TAMMIE YOU ARE TO BE HIGHLY COMMENDED FOR YOUR VERY PROFESSIONALHANDLING OF THIS NEAR DISASTER, THE PRESIDENT OF THE UNITED STATES SHOULD PREPARE A COMMENDATION FOR SUCH A GREAT COOL HEADED HANDLING OF THIS EVENT! YOUR F~18 HORNET EXPERIENCE WAS TESTED ON THIS CIVILIAN FLIGHT, AND JUST LIKE PILOT SULLEY YOU PULLED IT OFF IN A PROFFESSIONAL MANNER...
Hello My name is Steve Calabrese..
I was a passenger on Southwest 3299 which had a similar failure in July 2015. Here is the national news story and my interview.
That night I believed we were all going to die I kid you not.
I am dedicating more of my time to learning more about the CF engines and why this occurs with the fanjet blade.
Luckily we were only traveling 150mph on takeoff and our cabin was not under pressure (which resulted in 1308 fatality - they were at 539Mph and under cabin pressure) but we were still about to cartwheel off the runway or a hydrolic line or fuel line could have ruptured or the millions of other scenarios could have occurred.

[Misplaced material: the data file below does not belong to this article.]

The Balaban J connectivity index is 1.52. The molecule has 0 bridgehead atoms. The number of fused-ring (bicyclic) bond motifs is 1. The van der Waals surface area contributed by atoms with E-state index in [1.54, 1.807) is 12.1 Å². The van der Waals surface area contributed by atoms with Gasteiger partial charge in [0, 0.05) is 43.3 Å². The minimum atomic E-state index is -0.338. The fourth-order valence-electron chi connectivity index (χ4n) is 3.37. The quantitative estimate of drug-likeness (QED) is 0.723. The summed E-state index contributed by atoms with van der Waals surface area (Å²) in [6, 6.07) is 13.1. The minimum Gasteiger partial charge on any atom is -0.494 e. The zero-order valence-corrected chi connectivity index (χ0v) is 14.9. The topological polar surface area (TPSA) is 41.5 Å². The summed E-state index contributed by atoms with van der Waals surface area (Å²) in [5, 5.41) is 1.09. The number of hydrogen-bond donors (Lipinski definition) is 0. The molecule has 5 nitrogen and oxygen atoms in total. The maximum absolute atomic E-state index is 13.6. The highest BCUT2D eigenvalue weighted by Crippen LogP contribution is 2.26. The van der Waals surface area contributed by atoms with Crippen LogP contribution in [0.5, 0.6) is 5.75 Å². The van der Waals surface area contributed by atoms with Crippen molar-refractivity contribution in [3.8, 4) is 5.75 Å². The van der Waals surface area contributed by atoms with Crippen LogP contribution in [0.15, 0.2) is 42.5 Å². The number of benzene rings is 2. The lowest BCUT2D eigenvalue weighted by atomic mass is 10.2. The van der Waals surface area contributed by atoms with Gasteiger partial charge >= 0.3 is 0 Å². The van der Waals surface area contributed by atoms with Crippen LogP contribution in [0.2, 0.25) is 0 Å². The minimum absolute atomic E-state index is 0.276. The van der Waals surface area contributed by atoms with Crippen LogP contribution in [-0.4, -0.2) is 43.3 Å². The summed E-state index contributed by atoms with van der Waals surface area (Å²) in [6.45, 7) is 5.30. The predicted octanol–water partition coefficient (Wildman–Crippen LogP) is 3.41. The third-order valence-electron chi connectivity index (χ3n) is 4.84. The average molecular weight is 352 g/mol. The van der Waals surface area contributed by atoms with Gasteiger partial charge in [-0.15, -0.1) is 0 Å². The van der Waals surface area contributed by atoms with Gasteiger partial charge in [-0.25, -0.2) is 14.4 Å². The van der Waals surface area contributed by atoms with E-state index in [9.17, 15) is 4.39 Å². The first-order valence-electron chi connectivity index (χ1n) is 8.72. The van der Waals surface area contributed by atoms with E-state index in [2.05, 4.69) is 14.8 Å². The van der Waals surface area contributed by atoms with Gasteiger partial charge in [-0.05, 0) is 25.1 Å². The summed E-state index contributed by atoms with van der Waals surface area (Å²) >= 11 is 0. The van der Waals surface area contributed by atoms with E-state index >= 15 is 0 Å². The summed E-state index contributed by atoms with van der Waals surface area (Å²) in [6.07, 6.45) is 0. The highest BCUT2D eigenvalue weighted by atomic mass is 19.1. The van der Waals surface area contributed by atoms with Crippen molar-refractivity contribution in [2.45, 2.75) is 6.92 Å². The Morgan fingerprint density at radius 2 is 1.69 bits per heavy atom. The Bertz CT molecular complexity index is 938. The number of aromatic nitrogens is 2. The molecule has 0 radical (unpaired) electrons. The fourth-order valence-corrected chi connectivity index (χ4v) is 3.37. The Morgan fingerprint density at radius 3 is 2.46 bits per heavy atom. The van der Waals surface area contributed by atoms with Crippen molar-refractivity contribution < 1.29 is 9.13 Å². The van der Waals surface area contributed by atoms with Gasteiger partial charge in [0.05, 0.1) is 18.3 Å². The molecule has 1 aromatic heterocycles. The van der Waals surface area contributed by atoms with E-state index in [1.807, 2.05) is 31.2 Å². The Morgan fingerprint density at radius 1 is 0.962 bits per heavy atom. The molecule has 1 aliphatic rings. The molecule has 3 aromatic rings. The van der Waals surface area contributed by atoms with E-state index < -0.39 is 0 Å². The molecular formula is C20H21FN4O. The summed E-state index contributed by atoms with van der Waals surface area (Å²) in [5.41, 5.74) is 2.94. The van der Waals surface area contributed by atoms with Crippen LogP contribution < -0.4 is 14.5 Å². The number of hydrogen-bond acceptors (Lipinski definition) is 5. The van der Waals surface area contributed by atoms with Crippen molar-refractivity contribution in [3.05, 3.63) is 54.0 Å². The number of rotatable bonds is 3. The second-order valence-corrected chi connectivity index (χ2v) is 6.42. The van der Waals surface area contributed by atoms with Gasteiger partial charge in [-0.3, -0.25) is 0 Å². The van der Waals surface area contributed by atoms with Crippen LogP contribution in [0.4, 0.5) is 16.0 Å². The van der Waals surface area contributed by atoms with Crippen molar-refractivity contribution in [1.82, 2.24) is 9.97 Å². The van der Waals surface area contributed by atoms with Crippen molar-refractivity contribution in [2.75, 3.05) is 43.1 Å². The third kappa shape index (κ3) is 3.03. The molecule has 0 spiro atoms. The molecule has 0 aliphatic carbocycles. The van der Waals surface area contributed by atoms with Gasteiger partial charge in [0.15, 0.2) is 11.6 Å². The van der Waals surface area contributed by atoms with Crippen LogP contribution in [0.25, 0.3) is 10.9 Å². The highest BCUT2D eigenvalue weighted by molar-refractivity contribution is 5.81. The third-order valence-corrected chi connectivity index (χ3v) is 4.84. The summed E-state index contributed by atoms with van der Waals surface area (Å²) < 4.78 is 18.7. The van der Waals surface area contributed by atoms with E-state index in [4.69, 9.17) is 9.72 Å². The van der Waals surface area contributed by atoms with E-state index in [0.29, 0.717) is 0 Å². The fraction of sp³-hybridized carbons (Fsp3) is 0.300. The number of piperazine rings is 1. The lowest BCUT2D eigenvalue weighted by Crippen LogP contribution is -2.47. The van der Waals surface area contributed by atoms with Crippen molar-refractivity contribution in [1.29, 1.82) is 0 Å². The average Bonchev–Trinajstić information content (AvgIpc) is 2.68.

We were saved that night by 2 wonderful ex-military pilots who I owe my life to.
There is no doubt in my my mind Tammy Jo Shults is a hero as well as captain # 2 and are in this same esteem as our pilots.
I was the only passenger to stay back because I fly so much a week for work I just had to take a break. Just didnt feel right.
On the way to the hotel in the shuttle van I had a heart to heart with those pilots and all I can tell you is they know what the issue is. Southwest knows what the issue is. I could feel the issue developing before the blade broke loose..
The issue is 3 things: 1.)metal fatigue 2.) Vibration that causes fatigue 3.) Time before service intervals to not let the vibration exceed the timeframe of service interval and in turn replace the blade and assembly before time and vibration constants intersect on the graph and cause fatal metal fatigue.